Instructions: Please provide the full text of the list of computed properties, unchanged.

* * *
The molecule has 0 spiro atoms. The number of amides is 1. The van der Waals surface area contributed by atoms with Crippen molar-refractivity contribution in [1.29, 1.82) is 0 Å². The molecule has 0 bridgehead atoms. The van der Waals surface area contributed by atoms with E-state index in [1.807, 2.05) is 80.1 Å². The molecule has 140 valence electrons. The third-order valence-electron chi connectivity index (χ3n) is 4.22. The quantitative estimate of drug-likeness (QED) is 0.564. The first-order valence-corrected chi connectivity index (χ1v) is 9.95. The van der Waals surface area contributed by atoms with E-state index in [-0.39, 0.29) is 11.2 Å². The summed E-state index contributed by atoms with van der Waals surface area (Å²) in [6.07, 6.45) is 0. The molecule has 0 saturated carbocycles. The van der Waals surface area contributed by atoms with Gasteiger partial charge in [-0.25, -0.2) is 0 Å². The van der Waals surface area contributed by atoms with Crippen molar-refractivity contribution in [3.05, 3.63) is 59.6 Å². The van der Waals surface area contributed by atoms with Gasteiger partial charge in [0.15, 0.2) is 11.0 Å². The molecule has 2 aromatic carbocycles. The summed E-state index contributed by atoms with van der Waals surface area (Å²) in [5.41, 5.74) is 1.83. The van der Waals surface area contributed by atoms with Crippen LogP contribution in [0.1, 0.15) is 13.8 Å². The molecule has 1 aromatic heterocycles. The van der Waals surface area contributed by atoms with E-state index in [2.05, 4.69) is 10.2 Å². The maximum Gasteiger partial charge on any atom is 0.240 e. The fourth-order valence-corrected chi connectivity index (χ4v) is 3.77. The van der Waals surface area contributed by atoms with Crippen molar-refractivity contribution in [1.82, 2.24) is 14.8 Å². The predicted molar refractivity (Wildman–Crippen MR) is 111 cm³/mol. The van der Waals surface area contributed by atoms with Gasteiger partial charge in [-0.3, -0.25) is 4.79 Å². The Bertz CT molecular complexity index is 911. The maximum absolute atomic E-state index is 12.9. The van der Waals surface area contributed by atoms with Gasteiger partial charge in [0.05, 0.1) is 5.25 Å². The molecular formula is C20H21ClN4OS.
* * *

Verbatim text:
The molecule has 0 spiro atoms. The number of amides is 1. The van der Waals surface area contributed by atoms with Crippen molar-refractivity contribution in [1.29, 1.82) is 0 Å². The molecule has 0 bridgehead atoms. The van der Waals surface area contributed by atoms with E-state index in [1.807, 2.05) is 80.1 Å². The molecule has 140 valence electrons. The third-order valence-electron chi connectivity index (χ3n) is 4.22. The quantitative estimate of drug-likeness (QED) is 0.564. The first-order valence-corrected chi connectivity index (χ1v) is 9.95. The van der Waals surface area contributed by atoms with E-state index in [-0.39, 0.29) is 11.2 Å². The summed E-state index contributed by atoms with van der Waals surface area (Å²) in [6.07, 6.45) is 0. The molecule has 0 saturated carbocycles. The van der Waals surface area contributed by atoms with Gasteiger partial charge in [-0.25, -0.2) is 0 Å². The van der Waals surface area contributed by atoms with Crippen molar-refractivity contribution in [3.05, 3.63) is 59.6 Å². The van der Waals surface area contributed by atoms with Gasteiger partial charge in [0.15, 0.2) is 11.0 Å². The molecule has 2 aromatic carbocycles. The summed E-state index contributed by atoms with van der Waals surface area (Å²) in [5.41, 5.74) is 1.83. The van der Waals surface area contributed by atoms with Crippen LogP contribution in [0.1, 0.15) is 13.8 Å². The molecule has 1 aromatic heterocycles. The van der Waals surface area contributed by atoms with E-state index in [2.05, 4.69) is 10.2 Å². The maximum Gasteiger partial charge on any atom is 0.240 e. The fourth-order valence-corrected chi connectivity index (χ4v) is 3.77. The van der Waals surface area contributed by atoms with Crippen molar-refractivity contribution in [1.82, 2.24) is 14.8 Å². The predicted molar refractivity (Wildman–Crippen MR) is 111 cm³/mol. The van der Waals surface area contributed by atoms with Gasteiger partial charge in [-0.3, -0.25) is 4.79 Å². The Bertz CT molecular complexity index is 911. The maximum absolute atomic E-state index is 12.9. The van der Waals surface area contributed by atoms with Gasteiger partial charge in [0.05, 0.1) is 5.25 Å². The molecular formula is C20H21ClN4OS.